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Cablegate: Education Leads to Democracy, Mps Tell Codel Price


DE RUEHLB #1249/01 3281119
P 241119Z NOV 09



E.O. 12958: N/A

1. (SBU) SUMMARY: Lebanese parliamentarians from all sides of
the political spectrum told visiting Codel Price November 10
and 11 that they welcomed the United States Congress' support
for the Lebanese parliament. They suggested that technical
assistance, particularly through a staff resource center, and
discussing shared experiences would be the most useful
cooperation. Parliamentarians stressed that only a unique
Lebanon-specific brand of democracy would succeed in their
country, and cited education and eradicating poverty as the
best means to build a "culture of democracy" in Lebanon.
Civil society representatives echoed similar themes in a
November 11 roundtable meeting with the Codel, describing a
variety of programs being implemented to engage the Lebanese
population. End Summary.

2. (SBU) As part of the House Democracy Partnership (HDP)
program, Codel Price, accompanied by Ambassador and poloffs,
met with Lebanese members of parliament (MPs) from a
cross-section of political parties and with civil society
groups on November 10 and 11. Codel members were HDP
Chairman David Price (D-NC); Rep. David Dreier (R-CA),
Ranking Member; and Representatives Lois Capps (D-CA), Keith
Ellison (D-MN), Mazie Hirono (D-HI), and Charles Boustany

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3. (SBU) Rep. Price told MPs that the United States Congress
looked forward to resuming and enhancing its relationship
with the Lebanese parliament, which had been postponed since
2007 due to a political vacuum and the absence of a
functioning Lebanese parliament. Although Codel Price was
unaware upon departure from Washington, DC, that they would
arrive the day after a new Lebanese cabinet was named, they
welcomed the fortuitous timing.

4. (SBU) Rep. Dreier noted that the U.S. House Democracy
Partnership sought to help Lebanon build a strong parliament
that could serve to "check and balance" the government. The
U.S. Congress and the Lebanese parliament had "tremendous"
expertise and could both benefit from collaboration, he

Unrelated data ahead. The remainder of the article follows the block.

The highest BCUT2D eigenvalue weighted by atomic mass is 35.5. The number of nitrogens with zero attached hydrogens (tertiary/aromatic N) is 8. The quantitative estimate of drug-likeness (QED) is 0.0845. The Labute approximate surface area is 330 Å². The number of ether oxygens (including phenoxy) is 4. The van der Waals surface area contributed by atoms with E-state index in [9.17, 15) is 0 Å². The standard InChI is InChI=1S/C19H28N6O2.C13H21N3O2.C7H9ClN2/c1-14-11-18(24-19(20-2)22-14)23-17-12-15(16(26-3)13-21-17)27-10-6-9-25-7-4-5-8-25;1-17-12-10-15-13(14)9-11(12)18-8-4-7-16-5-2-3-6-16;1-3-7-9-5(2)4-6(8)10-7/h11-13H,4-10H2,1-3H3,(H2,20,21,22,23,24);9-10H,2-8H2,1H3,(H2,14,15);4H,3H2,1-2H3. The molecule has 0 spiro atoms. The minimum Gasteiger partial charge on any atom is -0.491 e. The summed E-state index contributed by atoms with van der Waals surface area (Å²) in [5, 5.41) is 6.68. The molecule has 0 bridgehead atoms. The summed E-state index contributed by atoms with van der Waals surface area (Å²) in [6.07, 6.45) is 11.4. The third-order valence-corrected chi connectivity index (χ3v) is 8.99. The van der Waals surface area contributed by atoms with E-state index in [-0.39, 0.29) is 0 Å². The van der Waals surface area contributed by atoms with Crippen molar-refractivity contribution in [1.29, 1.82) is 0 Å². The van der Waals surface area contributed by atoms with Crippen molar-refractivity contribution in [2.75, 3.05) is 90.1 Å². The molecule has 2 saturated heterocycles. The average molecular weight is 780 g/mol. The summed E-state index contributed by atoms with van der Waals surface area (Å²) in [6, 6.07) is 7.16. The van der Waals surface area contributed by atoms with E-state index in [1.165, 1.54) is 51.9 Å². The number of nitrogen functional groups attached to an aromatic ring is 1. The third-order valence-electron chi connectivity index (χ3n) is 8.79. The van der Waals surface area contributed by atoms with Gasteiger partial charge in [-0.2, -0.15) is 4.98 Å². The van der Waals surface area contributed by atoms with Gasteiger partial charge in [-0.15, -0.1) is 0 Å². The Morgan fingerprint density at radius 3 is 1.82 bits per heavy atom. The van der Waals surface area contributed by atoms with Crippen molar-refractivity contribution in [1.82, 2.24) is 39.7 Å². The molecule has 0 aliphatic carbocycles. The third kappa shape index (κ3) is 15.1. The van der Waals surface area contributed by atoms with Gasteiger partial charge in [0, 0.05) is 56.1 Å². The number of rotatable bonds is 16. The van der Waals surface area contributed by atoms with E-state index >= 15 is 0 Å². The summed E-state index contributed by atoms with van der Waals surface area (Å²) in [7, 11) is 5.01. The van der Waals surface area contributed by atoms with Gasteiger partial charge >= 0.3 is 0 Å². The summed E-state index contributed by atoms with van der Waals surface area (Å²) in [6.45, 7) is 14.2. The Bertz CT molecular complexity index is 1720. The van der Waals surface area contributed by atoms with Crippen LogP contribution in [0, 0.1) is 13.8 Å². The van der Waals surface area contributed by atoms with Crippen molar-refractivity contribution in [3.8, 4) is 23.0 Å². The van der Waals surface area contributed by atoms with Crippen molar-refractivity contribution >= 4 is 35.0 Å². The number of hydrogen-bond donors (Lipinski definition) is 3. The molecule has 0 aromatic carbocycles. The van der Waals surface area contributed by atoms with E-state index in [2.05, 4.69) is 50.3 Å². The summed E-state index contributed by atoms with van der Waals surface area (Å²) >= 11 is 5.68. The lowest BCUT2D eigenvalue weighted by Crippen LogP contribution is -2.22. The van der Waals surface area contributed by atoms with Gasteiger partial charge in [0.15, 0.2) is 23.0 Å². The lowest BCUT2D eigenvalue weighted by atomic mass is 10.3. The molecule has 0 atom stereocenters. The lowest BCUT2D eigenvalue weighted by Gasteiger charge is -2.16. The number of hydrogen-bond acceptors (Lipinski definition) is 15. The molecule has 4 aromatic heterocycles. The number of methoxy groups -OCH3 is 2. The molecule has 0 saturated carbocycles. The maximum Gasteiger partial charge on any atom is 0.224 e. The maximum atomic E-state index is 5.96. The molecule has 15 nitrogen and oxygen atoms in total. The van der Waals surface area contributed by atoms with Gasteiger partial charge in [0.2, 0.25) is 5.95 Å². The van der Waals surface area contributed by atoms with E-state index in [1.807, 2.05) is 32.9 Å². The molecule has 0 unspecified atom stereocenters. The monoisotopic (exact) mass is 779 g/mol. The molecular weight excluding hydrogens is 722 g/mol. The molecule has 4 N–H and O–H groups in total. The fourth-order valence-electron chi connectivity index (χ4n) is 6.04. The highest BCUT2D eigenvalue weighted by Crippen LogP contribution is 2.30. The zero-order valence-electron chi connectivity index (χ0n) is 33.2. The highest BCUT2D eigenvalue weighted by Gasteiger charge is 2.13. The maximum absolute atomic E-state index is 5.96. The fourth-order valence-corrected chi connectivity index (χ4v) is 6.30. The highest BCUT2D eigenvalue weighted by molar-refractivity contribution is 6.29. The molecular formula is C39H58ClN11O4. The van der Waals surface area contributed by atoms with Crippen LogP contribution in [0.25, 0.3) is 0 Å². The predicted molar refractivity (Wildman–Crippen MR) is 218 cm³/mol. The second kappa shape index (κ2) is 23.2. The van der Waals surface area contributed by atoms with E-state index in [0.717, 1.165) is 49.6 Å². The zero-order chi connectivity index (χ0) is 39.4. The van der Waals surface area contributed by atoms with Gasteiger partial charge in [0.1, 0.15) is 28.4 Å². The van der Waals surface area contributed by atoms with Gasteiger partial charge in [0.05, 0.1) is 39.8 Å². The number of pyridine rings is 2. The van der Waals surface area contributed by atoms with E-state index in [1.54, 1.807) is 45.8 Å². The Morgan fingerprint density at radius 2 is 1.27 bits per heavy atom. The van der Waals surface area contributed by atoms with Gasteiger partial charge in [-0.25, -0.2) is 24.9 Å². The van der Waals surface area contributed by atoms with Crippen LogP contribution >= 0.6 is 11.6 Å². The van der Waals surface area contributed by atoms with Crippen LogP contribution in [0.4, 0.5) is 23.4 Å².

emphasized. Codel Price noted that Lebanon's democracy would
serve as an example to other countries in the region that
sought to develop their own unique brand of democracy.


5. (SBU) Majority and opposition parliamentarians alike
expressed willingness to work with members of Congress to
improve the resources and skills of parliament staff and MPs.
Free Patriotic Movement (FPM) MP Walid Khoury noted that, as
a full-time surgeon and MP, he would benefit from
parliamentary resource assistance on budgetary issues. He
supported practical collaboration with the U.S. House or
Senate because Lebanese parliamentarians have good intentions
but lack an understanding of the steps necessary to achieve
their goals. FPM MP Alain Aoun agreed that the U.S. Congress
could help most through its "know-how" and technical support.
Amal MP Anwar Khalil expected that the UN Development
Program's (UNDP) collaboration with the Westminster
Foundation would soon provide parliamentarians technical
support on budget and finance issues, and he welcomed U.S.
assistance to expand the program's capabilities to serve all
parliamentary committees. Rep. Capps, noting that the U.S.
Congress relied on extensive staffs to function well, agreed
that a technical resource center would aid Lebanon's
parliament. Rep. Hirono assessed that partnership was the
best tool to learn about another country.

6. (SBU) During a separate meeting between Congressional
staffers and parliamentary staff on November 11, Bilal
Charara, General Secretary of Foreign Affairs at the Lebanese
parliament, welcomed the possibility to renew the
parliament's partnership with the U.S. Congress. Charara
specifically mentioned adding 250 computers and upgraded
software (including databases) for the parliamentary library,
providing technical training, and linking the library with
others in the region as the assistance priorities of the
parliament. While seminars in the U.S. were useful, Charara
argued that the money spent on travel expenses and per diem
could be better used if parlayed into acquiring needed
equipment. HDP staff member John Lis explained that HDP